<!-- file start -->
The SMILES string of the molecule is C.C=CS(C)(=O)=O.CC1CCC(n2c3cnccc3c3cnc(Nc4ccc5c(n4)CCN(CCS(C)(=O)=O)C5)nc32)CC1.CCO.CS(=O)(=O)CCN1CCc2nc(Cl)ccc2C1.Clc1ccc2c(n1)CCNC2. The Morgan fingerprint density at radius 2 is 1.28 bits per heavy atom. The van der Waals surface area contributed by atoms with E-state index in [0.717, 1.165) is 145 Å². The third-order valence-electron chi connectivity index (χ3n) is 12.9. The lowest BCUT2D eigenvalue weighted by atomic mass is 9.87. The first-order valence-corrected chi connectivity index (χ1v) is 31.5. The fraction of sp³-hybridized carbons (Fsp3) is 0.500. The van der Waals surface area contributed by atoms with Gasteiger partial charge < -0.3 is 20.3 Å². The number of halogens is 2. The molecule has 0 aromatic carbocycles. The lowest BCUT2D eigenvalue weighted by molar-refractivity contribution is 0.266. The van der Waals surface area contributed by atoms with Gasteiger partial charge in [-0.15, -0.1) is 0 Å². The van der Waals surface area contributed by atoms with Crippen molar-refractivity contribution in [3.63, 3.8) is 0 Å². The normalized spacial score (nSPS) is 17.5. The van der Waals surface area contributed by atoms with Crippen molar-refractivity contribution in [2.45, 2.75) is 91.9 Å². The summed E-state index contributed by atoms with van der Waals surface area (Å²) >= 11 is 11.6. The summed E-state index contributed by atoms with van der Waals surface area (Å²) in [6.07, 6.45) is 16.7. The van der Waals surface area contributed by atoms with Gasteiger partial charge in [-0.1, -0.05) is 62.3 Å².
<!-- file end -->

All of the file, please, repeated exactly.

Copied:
The SMILES string of the molecule is C.C=CS(C)(=O)=O.CC1CCC(n2c3cnccc3c3cnc(Nc4ccc5c(n4)CCN(CCS(C)(=O)=O)C5)nc32)CC1.CCO.CS(=O)(=O)CCN1CCc2nc(Cl)ccc2C1.Clc1ccc2c(n1)CCNC2. The Morgan fingerprint density at radius 2 is 1.28 bits per heavy atom. The van der Waals surface area contributed by atoms with E-state index in [0.717, 1.165) is 145 Å². The third-order valence-electron chi connectivity index (χ3n) is 12.9. The lowest BCUT2D eigenvalue weighted by atomic mass is 9.87. The first-order valence-corrected chi connectivity index (χ1v) is 31.5. The fraction of sp³-hybridized carbons (Fsp3) is 0.500. The van der Waals surface area contributed by atoms with Gasteiger partial charge < -0.3 is 20.3 Å². The number of halogens is 2. The molecule has 0 aromatic carbocycles. The lowest BCUT2D eigenvalue weighted by molar-refractivity contribution is 0.266. The van der Waals surface area contributed by atoms with Gasteiger partial charge in [-0.15, -0.1) is 0 Å². The van der Waals surface area contributed by atoms with Crippen molar-refractivity contribution in [3.63, 3.8) is 0 Å². The normalized spacial score (nSPS) is 17.5. The van der Waals surface area contributed by atoms with Crippen molar-refractivity contribution in [2.45, 2.75) is 91.9 Å². The summed E-state index contributed by atoms with van der Waals surface area (Å²) >= 11 is 11.6. The summed E-state index contributed by atoms with van der Waals surface area (Å²) in [6.07, 6.45) is 16.7. The van der Waals surface area contributed by atoms with Gasteiger partial charge in [-0.1, -0.05) is 62.3 Å².